Wild Wild West, by Albert W. Vogt III

Believe it or not, I can remember a time before streaming services, and before cable television even, when the choices for your evening entertainment were limited to the few channels your antenna could receive.  I have most of the modern conveniences today, and yet I live in a house that still relies on an antenna.  But that is a story for another time and place. My family first got cable in the late 1980s, though prior to this I can remember many of the shows that were in reruns from a previous time.  These included that wacky old Batman (1966-1968), and the slightly less wacky The Wild Wild West (1965-1969).  Perhaps I have always been an odd bird because I watched these shows with an attention span unusual for a child, or at least this is what I tell myself.  My parents might say differently, but given that I recall key elements of these shows, I feel that they must have commanded some of my mind’s focus.  And they stuck with me, which is which I recall going to see the more modern film adaptation, Wild Wild West (1999) in the theaters.  Remarkably, I have seen it a few times in the last twenty plus years.  I say “remarkably” because there are those who would say it is one of the worst movies of all time, though you would not know it from the cast.  At any rate, on with the review.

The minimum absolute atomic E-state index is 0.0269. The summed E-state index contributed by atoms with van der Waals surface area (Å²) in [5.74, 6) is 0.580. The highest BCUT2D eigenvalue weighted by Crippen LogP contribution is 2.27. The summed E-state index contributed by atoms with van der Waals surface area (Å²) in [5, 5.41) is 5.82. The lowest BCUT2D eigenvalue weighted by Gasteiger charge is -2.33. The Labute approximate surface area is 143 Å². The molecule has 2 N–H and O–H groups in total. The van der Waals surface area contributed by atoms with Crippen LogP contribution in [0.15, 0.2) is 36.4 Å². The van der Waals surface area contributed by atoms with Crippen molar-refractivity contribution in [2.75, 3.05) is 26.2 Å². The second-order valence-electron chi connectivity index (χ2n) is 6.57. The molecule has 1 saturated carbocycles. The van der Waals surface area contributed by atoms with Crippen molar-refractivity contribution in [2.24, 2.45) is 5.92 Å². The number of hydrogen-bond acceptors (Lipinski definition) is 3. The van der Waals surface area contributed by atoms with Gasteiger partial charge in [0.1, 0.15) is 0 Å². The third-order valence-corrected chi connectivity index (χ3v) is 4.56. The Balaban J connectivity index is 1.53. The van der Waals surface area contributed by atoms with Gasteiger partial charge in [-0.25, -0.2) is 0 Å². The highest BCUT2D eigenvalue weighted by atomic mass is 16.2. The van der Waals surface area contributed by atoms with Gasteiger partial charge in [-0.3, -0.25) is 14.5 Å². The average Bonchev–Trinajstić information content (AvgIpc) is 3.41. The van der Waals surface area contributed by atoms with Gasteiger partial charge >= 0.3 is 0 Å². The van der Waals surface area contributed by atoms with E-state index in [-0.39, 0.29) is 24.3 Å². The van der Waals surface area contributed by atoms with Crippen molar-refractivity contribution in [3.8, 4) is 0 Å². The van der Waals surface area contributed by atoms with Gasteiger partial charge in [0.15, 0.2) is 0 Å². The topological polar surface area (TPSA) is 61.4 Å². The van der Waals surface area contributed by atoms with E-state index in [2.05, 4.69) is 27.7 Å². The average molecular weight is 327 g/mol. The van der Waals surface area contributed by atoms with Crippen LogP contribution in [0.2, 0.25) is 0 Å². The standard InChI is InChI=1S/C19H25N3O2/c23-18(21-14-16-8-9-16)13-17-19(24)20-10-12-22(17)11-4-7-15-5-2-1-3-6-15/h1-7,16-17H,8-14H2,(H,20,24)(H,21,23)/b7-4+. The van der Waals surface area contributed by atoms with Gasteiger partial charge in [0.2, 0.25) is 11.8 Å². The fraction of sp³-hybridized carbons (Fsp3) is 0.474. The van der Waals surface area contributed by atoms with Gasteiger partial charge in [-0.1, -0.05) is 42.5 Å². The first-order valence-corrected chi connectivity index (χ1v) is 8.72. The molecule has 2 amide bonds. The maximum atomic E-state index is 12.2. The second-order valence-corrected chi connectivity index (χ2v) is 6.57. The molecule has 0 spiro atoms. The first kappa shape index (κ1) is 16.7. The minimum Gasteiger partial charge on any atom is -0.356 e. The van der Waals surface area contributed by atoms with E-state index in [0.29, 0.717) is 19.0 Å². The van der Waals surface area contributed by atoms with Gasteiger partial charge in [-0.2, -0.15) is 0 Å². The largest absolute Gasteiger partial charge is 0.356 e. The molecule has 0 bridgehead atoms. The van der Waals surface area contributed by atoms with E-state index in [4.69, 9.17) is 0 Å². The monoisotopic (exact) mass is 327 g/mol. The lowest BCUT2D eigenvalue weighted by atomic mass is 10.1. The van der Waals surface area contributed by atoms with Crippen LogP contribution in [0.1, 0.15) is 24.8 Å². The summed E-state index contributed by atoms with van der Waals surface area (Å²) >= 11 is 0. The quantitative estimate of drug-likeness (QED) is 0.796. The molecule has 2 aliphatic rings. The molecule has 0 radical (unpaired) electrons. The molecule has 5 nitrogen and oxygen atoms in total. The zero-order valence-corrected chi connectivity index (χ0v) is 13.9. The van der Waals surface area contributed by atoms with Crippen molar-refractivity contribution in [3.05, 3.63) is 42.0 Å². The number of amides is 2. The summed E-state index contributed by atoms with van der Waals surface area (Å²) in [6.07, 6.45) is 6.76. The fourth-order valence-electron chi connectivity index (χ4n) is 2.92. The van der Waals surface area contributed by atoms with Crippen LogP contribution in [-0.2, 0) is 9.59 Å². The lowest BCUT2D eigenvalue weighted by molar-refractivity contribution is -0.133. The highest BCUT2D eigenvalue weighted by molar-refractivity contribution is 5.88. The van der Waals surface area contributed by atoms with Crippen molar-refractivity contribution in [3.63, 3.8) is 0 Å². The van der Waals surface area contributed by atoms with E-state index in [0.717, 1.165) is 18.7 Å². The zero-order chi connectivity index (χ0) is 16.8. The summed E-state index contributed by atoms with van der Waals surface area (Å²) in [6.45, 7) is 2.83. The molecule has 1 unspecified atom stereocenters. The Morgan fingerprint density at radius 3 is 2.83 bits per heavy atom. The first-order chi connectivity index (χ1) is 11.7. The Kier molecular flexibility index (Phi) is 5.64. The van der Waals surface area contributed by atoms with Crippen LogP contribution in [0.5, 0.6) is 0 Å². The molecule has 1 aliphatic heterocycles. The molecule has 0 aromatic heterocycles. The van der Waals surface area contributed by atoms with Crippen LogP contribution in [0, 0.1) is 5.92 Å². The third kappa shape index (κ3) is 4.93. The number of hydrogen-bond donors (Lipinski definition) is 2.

Wild Wild West, oddly enough, does not start in that fabled time and place of American History, but rather with a man in Louisiana in 1869 with a metal collar around his neck.  The other noteworthy aspect of this scene is the saw blade buzzing through the air, which soon decapitates the man as another person in a Confederate uniform looks on.  We then shift to West Virginia (I promise we get to the title locale, eventually) and catch up with Captain James West (Will Smith).  Though he is mixing business with pleasure by performing a stakeout while in the midst of a romantic rendezvous, he nonetheless notices the arrival of a group of Confederate looking soldiers led by the same person we had previously seen.  They have brought explosives, but it is their leader, General “Bloodbath” McGrath (Ted Levine), that is Captain West’s primary target.  As it turns out, he is not the only person in town after the former Rebel commander.  Dressed in drag is United States Marshal Artemus Gordon (Kevin Kline), who believes that McGrath can lead to the recovery of the kidnapped Professor Escobar (Gary Carlos Cervantes).  Captain West interrupts Gordon’s interrogation of McGrath, and in their struggle the Confederate escapes and a building is blown up for their trouble.  Not long thereafter Captain West is summoned to Washington D.C. to meet with President Ulysses S. Grant (Kevin Kline).  It does not take long for Captain West to notice that the president is an impostor, and again it turns out to be Gordon.  Impressed, the real Commander-in-Chief (still Kline) emerges and informs the two others that they will be working together to investigate the abductions of America’s top scientists.  Their mission is given an added boost when Grant shows them a note from an unnamed source saying that he is using the brilliant minds to develop weapons, and that the government has one week to surrender.  To aid their search for the perpetrator, they are given a special train called The Wanderer.  They also use the severed head from before to learn of a planned ball in New Orleans.  I am not making this up.  Because the two have different styles of doing things, Captain West sneaks in dressed as he always does, and Gordon disguises himself as a Russian woodsman.  Either way, they are soon in the presence of our villain, Dr. Arliss Loveless (Kenneth Branagh).  At this party, they learn that not only is Dr. Loveless the person behind all the kidnappings, but that he is a committed Southern sympathizer.  The weapons demonstrations he gives for the guests show the terrible fruit of his misdeeds.  They seem to have everything they need to make their move.  What prevents their early success is one of the prisoners they free at Dr. Loveless’ party, Rita Escobar (Salma Hayek), who is there to find her husband.  She accidentally sets off a sleeping gas bomb that knocks out herself, Captain West, and Gordon, allowing Dr. Loveless to escape.  The villain’s next move is to head to where Grant will be, which is at the point where the Trans-Continental Railroad spanning the United States will be joined, absconding with The Wanderer to boot.  Further, he takes Rita hostage and leaves our two heroes in a trap.  Though Captain West and Gordon are able to free themselves, they must now make it the same distance as Dr. Loveless, the destination they know as their adversary conveniently told it to them.  They do not arrive in time to prevent Grant’s abduction.  However, they are there to see Dr. Loveless unleash his giant spider machine, capable of leveling cities.  Ramping up the historical improbability is their method of getting onto said death robot, which involves Gordon essentially inventing an airplane on the spot.  Anyway, action nonsense ensues, which ends with Dr. Loveless falling to his death and the day being saved.  As a reward, Grant names Captain West and Gordon inaugural agents of the United States’ Secret Service, but leaves in The Wanderer, making the giant spider the vehicle in which our heroes ride into the sunset.